Concentrated ambient PM is the most realistic surrogate for particulate air pollution for use in controlled exposures. They mostly are composed of inorganic ions, metals, black carbon, and organic materials. To identify the biologically active components of PM, and particularly the role of PM-associated transition metals, we have done a series of experiments comparing the effects of concentrated ambient PM, laboratory-generated ultrafine carbon and polystyrene particles, as well as particles containing nickel and chromium only. The preliminary results have been done on human lung A549 cells, in which we were able to show that hypoxia-inducible pathway in these cells was activated only by nickel containing particles. The activation was monitored by the induction of hypoxia-inducible proteins (Cap43 and IL-1beta), as well as by the induction of SAPK kinase. Currently, experiments involving human BEAS-2 cells, in which we are testing all the above-mentioned endpoints, are underway.

Future Activities:

Future activities are to perform studies examining the effects of concentrated ambient PM, laboratory-generated ultrafine carbon, and polystyrene particles, as well as metal combinations on the hypoxia-inducible pathway in human BEAS-2 and rat CL149 bronchoepithelial cells.

Journal Articles:

No journal articles submitted with this report: View all 3 publications for this subproject

Supplemental Keywords:

particulate matter, PM, adverse respiratory effects, chronic exposure, lungs, PM-exposed lungs, proinflammatory cytokines, ambient PM., RFA, Health, Scientific Discipline, PHYSICAL ASPECTS, Air, ENVIRONMENTAL MANAGEMENT, particulate matter, Environmental Chemistry, Health Risk Assessment, Risk Assessments, Environmental Monitoring, Physical Processes, Atmospheric Sciences, Risk Assessment, ambient air quality, atmospheric particulate matter, particulates, atmospheric particles, chemical characteristics, toxicology, ambient air monitoring, acute lung injury, airborne particulate matter, environmental risks, exposure, epidemelogy, lung hypoxia, air pollution, aerosol composition, atmospheric aerosol particles, pulmonary hypertension, human exposure, PM, airway contractile properties, exposure assessment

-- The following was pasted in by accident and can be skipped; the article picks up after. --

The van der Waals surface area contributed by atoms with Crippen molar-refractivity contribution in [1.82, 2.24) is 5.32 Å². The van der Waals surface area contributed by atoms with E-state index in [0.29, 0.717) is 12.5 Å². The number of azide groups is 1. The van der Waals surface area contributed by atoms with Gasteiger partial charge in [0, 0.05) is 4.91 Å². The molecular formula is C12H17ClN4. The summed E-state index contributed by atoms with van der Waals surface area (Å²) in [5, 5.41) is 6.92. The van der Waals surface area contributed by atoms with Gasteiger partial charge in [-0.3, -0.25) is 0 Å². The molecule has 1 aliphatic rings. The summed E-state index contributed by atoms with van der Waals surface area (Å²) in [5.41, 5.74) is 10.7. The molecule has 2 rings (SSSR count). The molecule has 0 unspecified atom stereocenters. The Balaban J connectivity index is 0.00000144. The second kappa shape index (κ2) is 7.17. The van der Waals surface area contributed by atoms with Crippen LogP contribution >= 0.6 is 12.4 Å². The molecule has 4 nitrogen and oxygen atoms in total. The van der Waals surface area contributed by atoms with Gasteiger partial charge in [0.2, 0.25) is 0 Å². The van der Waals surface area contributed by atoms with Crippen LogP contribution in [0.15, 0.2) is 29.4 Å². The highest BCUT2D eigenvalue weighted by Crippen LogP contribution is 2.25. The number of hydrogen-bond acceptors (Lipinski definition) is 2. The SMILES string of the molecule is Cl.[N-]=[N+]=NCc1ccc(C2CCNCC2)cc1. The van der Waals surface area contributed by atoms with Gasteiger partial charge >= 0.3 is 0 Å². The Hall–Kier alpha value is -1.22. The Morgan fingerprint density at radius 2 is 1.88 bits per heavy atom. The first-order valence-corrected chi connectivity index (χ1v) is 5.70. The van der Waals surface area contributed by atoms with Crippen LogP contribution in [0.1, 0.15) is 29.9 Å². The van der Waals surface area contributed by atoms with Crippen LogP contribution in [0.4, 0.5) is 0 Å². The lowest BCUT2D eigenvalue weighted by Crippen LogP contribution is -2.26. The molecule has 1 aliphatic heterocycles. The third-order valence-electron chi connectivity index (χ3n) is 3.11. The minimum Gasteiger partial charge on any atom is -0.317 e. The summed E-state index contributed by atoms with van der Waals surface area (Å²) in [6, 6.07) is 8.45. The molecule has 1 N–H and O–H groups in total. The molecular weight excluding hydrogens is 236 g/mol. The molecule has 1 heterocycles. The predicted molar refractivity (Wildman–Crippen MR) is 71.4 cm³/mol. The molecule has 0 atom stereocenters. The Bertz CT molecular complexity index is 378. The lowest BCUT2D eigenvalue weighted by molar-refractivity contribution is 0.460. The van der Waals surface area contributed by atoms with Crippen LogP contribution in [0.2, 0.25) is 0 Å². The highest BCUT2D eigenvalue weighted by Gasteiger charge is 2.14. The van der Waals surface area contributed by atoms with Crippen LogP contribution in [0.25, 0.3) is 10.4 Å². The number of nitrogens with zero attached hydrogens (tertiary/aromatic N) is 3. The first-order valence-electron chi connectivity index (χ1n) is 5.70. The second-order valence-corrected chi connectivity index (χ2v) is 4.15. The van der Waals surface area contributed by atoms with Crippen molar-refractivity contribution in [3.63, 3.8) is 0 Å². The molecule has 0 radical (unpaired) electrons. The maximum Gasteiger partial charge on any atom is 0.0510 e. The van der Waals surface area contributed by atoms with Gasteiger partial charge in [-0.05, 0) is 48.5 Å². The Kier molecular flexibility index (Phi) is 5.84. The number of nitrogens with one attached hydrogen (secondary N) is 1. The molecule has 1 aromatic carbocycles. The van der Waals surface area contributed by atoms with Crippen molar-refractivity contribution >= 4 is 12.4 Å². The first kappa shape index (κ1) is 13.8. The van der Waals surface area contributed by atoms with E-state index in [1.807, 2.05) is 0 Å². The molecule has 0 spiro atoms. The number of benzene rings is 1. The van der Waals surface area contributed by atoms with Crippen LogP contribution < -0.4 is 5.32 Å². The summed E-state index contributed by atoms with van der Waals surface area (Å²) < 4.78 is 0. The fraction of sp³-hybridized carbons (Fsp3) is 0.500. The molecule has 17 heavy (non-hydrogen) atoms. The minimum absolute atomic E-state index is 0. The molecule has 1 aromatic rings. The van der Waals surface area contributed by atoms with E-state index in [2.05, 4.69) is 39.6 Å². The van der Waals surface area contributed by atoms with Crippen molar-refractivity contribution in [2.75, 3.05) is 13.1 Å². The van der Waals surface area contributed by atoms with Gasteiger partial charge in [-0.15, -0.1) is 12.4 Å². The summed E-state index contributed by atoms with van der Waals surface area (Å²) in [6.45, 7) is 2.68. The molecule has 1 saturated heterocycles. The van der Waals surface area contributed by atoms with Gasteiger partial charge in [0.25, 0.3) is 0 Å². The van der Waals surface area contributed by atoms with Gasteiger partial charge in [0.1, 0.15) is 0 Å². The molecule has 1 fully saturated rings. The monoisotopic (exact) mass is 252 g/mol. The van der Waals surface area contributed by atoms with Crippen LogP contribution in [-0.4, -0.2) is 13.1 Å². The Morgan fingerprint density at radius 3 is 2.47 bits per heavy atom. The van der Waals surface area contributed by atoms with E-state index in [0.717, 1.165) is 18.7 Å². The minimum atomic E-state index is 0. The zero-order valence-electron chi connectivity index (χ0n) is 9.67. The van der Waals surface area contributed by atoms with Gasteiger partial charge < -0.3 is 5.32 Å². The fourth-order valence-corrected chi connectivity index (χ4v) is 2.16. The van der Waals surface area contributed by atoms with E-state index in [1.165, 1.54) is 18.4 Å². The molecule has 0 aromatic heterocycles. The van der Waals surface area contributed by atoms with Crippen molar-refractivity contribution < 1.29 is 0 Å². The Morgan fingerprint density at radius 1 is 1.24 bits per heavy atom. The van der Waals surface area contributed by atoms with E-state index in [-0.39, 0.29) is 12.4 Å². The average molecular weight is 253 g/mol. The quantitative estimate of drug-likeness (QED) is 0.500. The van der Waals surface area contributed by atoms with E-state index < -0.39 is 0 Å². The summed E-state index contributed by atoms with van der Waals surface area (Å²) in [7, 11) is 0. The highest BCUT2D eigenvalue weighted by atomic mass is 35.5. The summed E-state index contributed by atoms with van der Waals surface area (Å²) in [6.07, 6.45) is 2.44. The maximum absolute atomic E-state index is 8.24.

Progress and Final Reports:

Original Abstract
  • 1999
  • 2000
  • 2002 Progress Report
  • 2003 Progress Report
  • 2004
  • Final Report

  • Main Center Abstract and Reports:

    R827351    EPA NYU PM Center: Health Risks of PM Components

    Subprojects under this Center: (EPA does not fund or establish subprojects; EPA awards and manages the overall grant for this center).
    R827351C001 Exposure Characterization Error
    R827351C002 X-ray CT-based Assessment of Variations in Human Airway Geometry: Implications for Evaluation of Particle Deposition and Dose to Different Populations
    R827351C003 Asthma Susceptibility to PM2.5
    R827351C004 Health Effects of Ambient Air PM in Controlled Human Exposures
    R827351C005 Physicochemical Parameters of Combustion Generated Atmospheres as Determinants of PM Toxicity
    R827351C006 Effects of Particle-Associated Irritants on the Cardiovascular System
    R827351C007 Role of PM-Associated Transition Metals in Exacerbating Infectious Pneumoniae in Exposed Rats
    R827351C008 Immunomodulation by PM: Role of Metal Composition and Pulmonary Phagocyte Iron Status
    R827351C009 Health Risks of Particulate Matter Components: Center Service Core
    R827351C010 Lung Hypoxia as Potential Mechanisms for PM-Induced Health Effects
    R827351C011 Urban PM2.5 Surface Chemistry and Interactions with Bronchoalveolar Lavage Fluid (BALF)
    R827351C012 Subchronic PM2.5 Exposure Study at the NYU PM Center
    R827351C013 Long Term Health Effects of Concentrated Ambient PM2.5
    R827351C014 PM Components and NYC Respiratory and Cardiovascular Morbidity
    R827351C015 Development of a Real-Time Monitoring System for Acidity and Soluble Components in Airborne Particulate Matter
    R827351C016 Automated Real-Time Ambient Fine PM Monitoring System